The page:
Looking at Intel’s Foundry Services (IFS), Goyal adds: “IFS is a critical element to restore Intel’s global leadership in the semiconductor industry. IFS will deliver silicon capability, advanced packaging capability and will be an open system foundry.  We are building a robust ecosystem with our partners to support customer innovation.” 

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Open ecosystems  

Innovation thrives in an open and democratized environment and enables forward-looking organizations to scale innovation at speed and bring that value to a much larger base. 

The idea is to unlock collective potential across multiple companies in a pre-competitive phase. As an example, Goyal points to the Universal Chiplet Interconnect Express (UCIe), an industry consortium made up of Intel, Advanced Semiconductor Engineering (ASE), AMD, Arm, Google Cloud, Meta, Microsoft, Qualcomm, Samsung and Taiwan Semiconductor Manufacturing Company. 

This consortium innovates collectively on top of a standard, which allows them to differentiate their own solutions while contributing back to the standard and promoting it over time. In addition to the innovation benefit of an open ecosystem, partnerships can help reduce the challenge of cost in the semiconductor industry.  

The cost of developing advanced technology is increasing, along with R&D. In 2022, the US semiconductor industry investment in R&D totaled $58.8 billion and annual R&D expenditure as a percent of sales has exceeded 15% over the past 20 years, according to SIA.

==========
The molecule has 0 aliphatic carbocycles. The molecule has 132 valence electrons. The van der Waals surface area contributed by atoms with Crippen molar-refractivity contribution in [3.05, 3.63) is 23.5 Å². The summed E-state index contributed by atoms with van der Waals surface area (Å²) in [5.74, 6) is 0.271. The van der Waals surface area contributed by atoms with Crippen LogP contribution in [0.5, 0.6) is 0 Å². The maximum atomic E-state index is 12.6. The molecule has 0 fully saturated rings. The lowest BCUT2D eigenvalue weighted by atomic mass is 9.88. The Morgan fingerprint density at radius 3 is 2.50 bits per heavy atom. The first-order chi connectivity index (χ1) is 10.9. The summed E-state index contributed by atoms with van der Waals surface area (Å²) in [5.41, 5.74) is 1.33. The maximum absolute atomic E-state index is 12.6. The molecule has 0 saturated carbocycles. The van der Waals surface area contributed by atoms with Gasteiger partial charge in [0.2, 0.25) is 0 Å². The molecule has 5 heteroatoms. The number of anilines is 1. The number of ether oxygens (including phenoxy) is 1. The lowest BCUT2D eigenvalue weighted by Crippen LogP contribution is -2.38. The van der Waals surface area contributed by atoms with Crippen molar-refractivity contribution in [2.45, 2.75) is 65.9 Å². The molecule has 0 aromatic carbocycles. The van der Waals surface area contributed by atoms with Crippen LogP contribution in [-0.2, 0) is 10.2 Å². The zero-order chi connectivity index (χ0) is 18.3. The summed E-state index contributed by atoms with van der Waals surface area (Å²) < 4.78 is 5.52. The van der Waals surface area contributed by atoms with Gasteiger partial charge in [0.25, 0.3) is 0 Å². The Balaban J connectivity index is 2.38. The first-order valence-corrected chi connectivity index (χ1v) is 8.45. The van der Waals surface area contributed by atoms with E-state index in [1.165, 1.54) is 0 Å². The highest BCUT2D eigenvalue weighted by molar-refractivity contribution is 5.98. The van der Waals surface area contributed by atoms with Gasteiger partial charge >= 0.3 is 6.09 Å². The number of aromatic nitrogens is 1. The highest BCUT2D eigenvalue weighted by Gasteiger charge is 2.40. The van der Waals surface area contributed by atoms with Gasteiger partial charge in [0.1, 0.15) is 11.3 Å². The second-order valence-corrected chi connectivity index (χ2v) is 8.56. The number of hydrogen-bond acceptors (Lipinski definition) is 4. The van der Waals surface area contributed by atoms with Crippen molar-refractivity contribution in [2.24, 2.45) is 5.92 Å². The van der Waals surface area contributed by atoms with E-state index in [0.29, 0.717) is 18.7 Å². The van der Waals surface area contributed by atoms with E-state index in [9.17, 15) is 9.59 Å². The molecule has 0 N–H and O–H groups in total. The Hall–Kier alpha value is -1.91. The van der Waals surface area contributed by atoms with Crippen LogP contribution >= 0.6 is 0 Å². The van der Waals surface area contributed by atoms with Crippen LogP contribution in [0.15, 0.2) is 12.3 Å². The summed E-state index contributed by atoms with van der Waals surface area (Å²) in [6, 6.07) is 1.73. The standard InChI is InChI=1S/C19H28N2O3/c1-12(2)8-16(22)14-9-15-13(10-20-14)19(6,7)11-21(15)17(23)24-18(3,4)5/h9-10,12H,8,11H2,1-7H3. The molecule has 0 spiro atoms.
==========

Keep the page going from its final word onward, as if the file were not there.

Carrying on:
As a result, it’s become exceedingly difficult for one company to make waves in the semiconductor space without embracing a partner and industry ecosystem mindset. 

Shaping a future of responsible innovation 

Just as the semiconductor shaped the internet boom with the birth of the microprocessor and personal computer, these same, albeit more advanced, silicon chips will define a future in the cloud and at the edge. They will bring value to almost every touchpoint in a person’s life, from cars to computers and medical devices. 

In this digital era that’s reliant on super-fast connectivity, high performance compute will become critical. Consumers and organizations will expect the power of cloud on handheld devices, enabling innovation and collaboration on the go.  

The immense possibilities of AI also rely on advanced semiconductor chips. But beyond meeting demand, chip manufacturers and those building large language models (LLMs) need to consider the responsible use of the technology. 

“In shaping a silicon-led future, we must make sure that we continue to innovate in a responsible and resilient manner to ensure the trust of our customers,” says Goyal.